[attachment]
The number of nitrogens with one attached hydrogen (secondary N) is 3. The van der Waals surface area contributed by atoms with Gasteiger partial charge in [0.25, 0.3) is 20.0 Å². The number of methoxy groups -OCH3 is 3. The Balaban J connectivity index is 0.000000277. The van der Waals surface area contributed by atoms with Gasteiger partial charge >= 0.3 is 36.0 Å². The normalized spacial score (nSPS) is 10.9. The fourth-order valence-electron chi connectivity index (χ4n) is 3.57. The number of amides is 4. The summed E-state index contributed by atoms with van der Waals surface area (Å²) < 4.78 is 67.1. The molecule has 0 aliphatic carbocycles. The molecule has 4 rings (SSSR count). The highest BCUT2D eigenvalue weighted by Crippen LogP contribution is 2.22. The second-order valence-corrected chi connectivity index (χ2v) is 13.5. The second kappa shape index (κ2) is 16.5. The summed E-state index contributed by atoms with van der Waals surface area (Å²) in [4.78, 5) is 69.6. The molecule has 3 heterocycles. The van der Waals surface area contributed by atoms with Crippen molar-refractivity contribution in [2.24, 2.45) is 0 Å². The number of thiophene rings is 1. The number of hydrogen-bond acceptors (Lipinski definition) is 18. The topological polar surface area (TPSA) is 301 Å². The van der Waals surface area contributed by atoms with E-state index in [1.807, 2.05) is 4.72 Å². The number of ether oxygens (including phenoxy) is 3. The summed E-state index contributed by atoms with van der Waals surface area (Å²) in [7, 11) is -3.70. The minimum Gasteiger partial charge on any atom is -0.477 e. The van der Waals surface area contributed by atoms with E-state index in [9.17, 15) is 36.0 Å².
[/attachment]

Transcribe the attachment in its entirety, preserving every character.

The number of nitrogens with one attached hydrogen (secondary N) is 3. The van der Waals surface area contributed by atoms with Gasteiger partial charge in [0.25, 0.3) is 20.0 Å². The number of methoxy groups -OCH3 is 3. The Balaban J connectivity index is 0.000000277. The van der Waals surface area contributed by atoms with Gasteiger partial charge >= 0.3 is 36.0 Å². The normalized spacial score (nSPS) is 10.9. The fourth-order valence-electron chi connectivity index (χ4n) is 3.57. The number of amides is 4. The summed E-state index contributed by atoms with van der Waals surface area (Å²) < 4.78 is 67.1. The molecule has 0 aliphatic carbocycles. The molecule has 4 rings (SSSR count). The highest BCUT2D eigenvalue weighted by Crippen LogP contribution is 2.22. The second-order valence-corrected chi connectivity index (χ2v) is 13.5. The second kappa shape index (κ2) is 16.5. The summed E-state index contributed by atoms with van der Waals surface area (Å²) in [4.78, 5) is 69.6. The molecule has 3 heterocycles. The van der Waals surface area contributed by atoms with Crippen molar-refractivity contribution in [2.24, 2.45) is 0 Å². The number of thiophene rings is 1. The number of hydrogen-bond acceptors (Lipinski definition) is 18. The topological polar surface area (TPSA) is 301 Å². The van der Waals surface area contributed by atoms with E-state index in [1.807, 2.05) is 4.72 Å². The number of ether oxygens (including phenoxy) is 3. The summed E-state index contributed by atoms with van der Waals surface area (Å²) in [7, 11) is -3.70. The minimum Gasteiger partial charge on any atom is -0.477 e. The van der Waals surface area contributed by atoms with E-state index in [9.17, 15) is 36.0 Å².